Jenna is a graduate of Elon University and will soon be completing her Master’s in Medical Social Work. She has always been passionate about traveling and raising awareness for eating disorders. Jenna is an advocate for body positivity and Health At Every Size®. She runs a recovery Instagram for anyone looking for recovery support. 

January 26, 2023

Letting Go and Learning Boundaries

**Content warning: This is one person’s story; everyone will have unique experiences in recovery and beyond. Some stories may mention eating disorder thoughts, behaviors, and symptoms. Please use your discretion when reading and speak with your support system as needed.

Megan Bazzini is a writer⁠—an aspiring YA novelist, cringe-worthy poet, and mental health essayist. She’s also a business school grad who has lived in LA, Hong Kong, and Milan. Now she’s returned home to New York, where she is a proud chihuahua rescue mom and works in technology strategy. Megan’s eating disorder recovery mantra is, “Keep going. Recovery is worth it.” You can follow her on Twitter (@BazziniBooks), visit her portfolio, or read more of her work on her blog, Butterfly Mind.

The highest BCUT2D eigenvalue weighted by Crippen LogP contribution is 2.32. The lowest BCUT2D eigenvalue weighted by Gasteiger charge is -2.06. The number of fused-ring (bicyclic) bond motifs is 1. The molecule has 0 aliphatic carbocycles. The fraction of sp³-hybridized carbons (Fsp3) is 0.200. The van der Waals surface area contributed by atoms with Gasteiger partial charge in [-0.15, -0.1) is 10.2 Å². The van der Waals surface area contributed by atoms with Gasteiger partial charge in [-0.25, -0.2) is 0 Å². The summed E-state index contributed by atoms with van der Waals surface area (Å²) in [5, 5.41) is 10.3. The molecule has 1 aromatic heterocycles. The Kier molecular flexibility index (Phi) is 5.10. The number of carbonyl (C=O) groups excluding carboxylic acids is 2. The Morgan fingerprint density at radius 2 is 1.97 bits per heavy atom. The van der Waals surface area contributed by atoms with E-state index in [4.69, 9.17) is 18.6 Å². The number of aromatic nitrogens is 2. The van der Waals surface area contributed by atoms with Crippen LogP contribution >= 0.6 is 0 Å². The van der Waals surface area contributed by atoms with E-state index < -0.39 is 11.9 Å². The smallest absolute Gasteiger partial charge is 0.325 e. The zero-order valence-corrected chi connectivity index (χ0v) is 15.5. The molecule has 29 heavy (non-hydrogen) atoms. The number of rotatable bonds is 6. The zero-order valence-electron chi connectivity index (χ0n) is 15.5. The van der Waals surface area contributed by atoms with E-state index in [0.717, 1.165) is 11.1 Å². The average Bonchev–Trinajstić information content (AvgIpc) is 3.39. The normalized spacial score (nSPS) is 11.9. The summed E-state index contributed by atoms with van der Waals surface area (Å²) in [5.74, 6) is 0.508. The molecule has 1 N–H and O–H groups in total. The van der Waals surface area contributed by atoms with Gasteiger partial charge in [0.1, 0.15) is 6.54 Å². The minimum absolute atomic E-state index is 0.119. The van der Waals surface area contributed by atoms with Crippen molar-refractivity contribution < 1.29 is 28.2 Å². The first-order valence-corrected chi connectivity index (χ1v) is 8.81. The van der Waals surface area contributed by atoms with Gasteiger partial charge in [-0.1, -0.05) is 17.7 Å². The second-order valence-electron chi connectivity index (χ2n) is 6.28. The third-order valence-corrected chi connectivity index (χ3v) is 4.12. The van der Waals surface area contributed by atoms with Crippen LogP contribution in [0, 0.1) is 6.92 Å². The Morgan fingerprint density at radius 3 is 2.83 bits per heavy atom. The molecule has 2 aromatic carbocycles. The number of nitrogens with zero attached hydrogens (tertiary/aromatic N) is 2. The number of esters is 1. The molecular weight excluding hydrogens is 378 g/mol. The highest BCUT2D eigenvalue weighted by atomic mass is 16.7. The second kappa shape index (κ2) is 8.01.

Eating disorder recovery is about recognizing the eating disorder thoughts and ultimately separating from, standing up to, and ignoring them. I eventually felt my personal progress had stalled in recovery, which made me self-conscious. I feared that I failed, and increasingly I withdrew socially.

I hadn’t known what being triggered meant or what it felt like before this difficult recovery hurdle. I became overly self-critical after hearing, “We’re so bad for eating X,” or “I didn’t eat today just to save room for Y.” It dredged up hot shame—my anorexia nervosa and its usual whispers. Recovery was antithetical to these common diet comments, but I knew I should be social and keep diet culture thoughts to myself. 

Get help. Find hope.